Michael Trimble, a behavioral neurologist with the unusual distinction of being one of the world’s leading experts on crying, was about to be interviewed on a BBC radio show when an assistant asked him a strange question: How come some people don’t cry at all?
The staffer went on to explain that a colleague of hers insisted he never cries. She’d even taken him to see Les Misérables, certain it would jerk a tear or two, but his eyes stayed dry. Trimble was stumped. He and the handful of other scientists who study human crying tend to focus their research on wet eyes, not dry ones, so before the broadcast began, he set up an email address—firstname.lastname@example.org—and on the air asked listeners who never cry to contact him. Within a few hours, Trimble had received hundreds of messages.
“We don’t know anything about people who don’t cry,” Trimble says now. In fact, there’s also a lot scientists don’t know—or can’t agree on—about people who do cry. Charles Darwin once declared emotional tears “purposeless,” and nearly 150 years later, emotional crying remains one of the human body’s more confounding mysteries. Though some other species shed tears reflexively as a result of pain or irritation, humans are the only creatures whose tears can be triggered by their feelings. In babies, tears have the obvious and crucial role of soliciting attention and care from adults. But what about in grownups? That’s less clear. It’s obvious that strong emotions trigger them, but why?
There’s a surprising dearth of hard facts about so fundamental a human experience. Scientific doubt that crying has any real benefit beyond the physiological—tears lubricate the eyes—has persisted for centuries. Beyond that, researchers have generally focused their attention more on emotions than on physiological processes that can appear to be their by-products: “Scientists are not interested in the butterflies in our stomach, but in love,” writes Ad Vingerhoets, a professor at Tilburg University in the Netherlands and the world’s foremost expert on crying, in his 2013 book, Why Only Humans Weep.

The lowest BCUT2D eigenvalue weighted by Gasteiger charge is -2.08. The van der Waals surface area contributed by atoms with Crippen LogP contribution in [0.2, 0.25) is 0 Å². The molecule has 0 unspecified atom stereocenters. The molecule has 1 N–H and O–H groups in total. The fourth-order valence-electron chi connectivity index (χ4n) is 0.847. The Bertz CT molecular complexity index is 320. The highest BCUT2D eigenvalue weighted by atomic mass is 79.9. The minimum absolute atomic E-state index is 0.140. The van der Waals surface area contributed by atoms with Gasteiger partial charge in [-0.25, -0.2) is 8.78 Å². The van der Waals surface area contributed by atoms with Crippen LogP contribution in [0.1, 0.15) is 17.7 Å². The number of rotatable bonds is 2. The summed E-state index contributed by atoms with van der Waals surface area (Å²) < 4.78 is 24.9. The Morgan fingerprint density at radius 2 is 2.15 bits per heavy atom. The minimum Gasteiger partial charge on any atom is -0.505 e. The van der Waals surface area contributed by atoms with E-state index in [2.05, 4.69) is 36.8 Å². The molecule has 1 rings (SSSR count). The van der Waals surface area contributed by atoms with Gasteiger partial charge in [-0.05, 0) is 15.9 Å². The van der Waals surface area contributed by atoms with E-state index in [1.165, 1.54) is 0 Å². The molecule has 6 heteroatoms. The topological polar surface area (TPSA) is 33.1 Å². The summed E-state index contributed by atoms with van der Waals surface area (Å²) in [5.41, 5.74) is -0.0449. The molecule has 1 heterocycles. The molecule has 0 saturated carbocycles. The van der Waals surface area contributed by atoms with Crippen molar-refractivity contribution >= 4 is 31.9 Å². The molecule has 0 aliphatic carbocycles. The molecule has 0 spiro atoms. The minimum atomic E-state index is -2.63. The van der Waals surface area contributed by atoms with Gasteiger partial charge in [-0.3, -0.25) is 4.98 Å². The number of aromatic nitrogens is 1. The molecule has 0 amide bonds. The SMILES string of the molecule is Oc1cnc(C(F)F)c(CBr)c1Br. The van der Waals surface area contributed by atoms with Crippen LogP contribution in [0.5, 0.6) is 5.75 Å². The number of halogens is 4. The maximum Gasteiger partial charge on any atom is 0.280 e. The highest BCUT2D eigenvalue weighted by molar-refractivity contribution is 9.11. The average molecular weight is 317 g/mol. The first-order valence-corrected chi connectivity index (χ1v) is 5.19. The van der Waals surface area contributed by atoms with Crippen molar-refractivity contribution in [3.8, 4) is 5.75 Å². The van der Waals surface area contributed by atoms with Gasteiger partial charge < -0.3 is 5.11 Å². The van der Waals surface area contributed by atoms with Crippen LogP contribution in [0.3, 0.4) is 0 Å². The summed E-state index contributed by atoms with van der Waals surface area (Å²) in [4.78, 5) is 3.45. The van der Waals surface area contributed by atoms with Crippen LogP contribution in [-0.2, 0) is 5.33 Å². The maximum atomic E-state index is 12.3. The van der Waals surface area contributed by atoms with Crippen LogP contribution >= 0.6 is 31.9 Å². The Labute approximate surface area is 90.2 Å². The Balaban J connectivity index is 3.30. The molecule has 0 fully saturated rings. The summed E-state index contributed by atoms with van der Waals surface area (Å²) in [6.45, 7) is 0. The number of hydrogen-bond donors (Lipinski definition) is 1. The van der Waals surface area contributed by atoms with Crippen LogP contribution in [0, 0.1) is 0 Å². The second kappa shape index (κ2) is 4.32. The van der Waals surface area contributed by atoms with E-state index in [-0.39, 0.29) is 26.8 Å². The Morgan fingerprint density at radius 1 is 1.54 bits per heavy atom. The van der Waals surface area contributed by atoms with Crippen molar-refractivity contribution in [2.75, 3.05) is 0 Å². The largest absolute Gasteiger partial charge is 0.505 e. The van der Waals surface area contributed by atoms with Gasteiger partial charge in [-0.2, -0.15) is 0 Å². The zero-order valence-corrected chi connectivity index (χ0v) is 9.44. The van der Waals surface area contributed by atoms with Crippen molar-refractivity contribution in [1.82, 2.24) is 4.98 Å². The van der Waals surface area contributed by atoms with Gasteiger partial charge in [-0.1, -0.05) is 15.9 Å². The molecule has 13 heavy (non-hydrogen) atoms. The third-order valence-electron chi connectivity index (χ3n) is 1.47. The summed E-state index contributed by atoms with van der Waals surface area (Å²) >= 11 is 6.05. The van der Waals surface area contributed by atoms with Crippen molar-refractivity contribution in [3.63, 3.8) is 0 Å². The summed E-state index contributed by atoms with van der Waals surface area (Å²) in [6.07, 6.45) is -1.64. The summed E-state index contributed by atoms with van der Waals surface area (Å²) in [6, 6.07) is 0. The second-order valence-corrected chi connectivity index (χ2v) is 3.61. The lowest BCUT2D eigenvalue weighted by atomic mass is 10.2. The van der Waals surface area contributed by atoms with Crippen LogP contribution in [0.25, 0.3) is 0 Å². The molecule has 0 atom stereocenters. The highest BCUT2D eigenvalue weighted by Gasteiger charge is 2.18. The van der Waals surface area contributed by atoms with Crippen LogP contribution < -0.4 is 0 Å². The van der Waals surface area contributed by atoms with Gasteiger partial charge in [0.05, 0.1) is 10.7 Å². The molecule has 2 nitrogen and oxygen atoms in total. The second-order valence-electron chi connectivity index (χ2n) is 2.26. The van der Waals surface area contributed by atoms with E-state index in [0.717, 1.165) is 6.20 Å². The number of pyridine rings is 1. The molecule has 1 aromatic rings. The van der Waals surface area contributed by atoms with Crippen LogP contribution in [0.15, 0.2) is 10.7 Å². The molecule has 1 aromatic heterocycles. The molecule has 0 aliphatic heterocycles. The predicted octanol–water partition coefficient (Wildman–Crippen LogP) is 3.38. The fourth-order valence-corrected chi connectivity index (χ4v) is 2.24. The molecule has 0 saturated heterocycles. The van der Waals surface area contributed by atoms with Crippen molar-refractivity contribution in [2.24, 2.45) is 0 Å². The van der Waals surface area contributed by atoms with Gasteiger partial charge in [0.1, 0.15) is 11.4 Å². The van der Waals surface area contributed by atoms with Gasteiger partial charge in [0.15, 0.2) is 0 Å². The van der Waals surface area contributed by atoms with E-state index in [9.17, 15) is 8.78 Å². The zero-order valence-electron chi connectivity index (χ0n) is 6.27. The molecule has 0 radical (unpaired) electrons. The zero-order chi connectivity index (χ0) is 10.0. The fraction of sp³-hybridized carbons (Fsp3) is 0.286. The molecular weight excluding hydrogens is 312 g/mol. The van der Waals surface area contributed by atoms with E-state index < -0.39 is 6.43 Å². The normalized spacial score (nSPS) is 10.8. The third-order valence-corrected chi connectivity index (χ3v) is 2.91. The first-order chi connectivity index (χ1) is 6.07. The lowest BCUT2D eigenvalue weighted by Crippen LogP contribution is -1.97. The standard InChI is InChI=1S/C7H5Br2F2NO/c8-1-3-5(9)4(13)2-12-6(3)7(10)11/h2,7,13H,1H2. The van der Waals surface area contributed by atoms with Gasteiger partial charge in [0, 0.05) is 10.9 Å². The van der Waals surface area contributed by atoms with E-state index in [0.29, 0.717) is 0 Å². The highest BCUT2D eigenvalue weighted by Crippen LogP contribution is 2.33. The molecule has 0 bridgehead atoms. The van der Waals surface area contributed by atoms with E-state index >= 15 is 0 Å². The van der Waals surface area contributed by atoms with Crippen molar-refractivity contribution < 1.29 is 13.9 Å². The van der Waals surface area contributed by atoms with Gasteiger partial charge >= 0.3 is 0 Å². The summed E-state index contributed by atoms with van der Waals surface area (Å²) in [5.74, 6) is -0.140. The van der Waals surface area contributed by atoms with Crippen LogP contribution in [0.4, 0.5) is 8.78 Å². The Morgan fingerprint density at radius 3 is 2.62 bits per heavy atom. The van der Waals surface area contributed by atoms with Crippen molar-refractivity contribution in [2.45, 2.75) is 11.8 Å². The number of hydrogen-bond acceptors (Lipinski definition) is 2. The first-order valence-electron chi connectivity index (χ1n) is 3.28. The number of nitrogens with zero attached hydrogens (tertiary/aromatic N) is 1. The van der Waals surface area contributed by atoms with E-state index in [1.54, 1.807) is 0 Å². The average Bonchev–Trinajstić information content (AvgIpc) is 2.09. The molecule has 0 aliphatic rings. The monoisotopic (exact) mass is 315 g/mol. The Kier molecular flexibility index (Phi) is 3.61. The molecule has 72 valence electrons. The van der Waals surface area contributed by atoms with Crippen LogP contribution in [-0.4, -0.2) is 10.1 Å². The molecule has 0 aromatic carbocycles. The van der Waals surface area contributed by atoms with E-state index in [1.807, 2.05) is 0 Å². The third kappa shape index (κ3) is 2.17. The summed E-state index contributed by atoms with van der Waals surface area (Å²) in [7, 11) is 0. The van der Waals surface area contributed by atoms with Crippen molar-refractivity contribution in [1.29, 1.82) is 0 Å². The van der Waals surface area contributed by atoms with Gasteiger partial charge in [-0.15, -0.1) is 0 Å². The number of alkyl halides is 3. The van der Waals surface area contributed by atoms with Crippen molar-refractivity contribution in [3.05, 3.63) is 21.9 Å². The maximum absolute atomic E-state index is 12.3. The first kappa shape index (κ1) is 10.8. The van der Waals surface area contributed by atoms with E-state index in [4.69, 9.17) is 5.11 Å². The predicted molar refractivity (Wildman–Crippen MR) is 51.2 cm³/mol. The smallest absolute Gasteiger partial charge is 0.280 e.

But crying is more than a symptom of sadness, as Vingerhoets and others are showing. It’s triggered by a range of feelings—from empathy and surprise to anger and grief—and unlike those butterflies that flap around invisibly when we’re in love, tears are a signal that others can see. That insight is central to the newest thinking about the science of crying.
Darwin wasn’t the only one with strong opinions about why humans cry. By some calculations, people have been speculating about where tears come from and why humans shed them since about 1,500 B.C. For centuries, people thought tears originated in the heart; the Old Testament describes tears as the by-product of when the heart’s material weakens and turns into water, says Vingerhoets. Later, in Hippocrates’ time, it was thought that the mind was the trigger for tears. A prevailing theory in the 1600s held that emotions—especially love—heated the heart, which generated water vapor in order to cool itself down. The heart vapor would then rise to the head, condense near the eyes and escape as tears.
Finally, in 1662, a Danish scientist named Niels Stensen discovered that the lacrimal gland was the proper origin point of tears. That’s when scientists began to unpack what possible evolutionary benefit could be conferred by fluid that springs from the eye. Stensen’s theory: Tears were simply a way to keep the eye moist.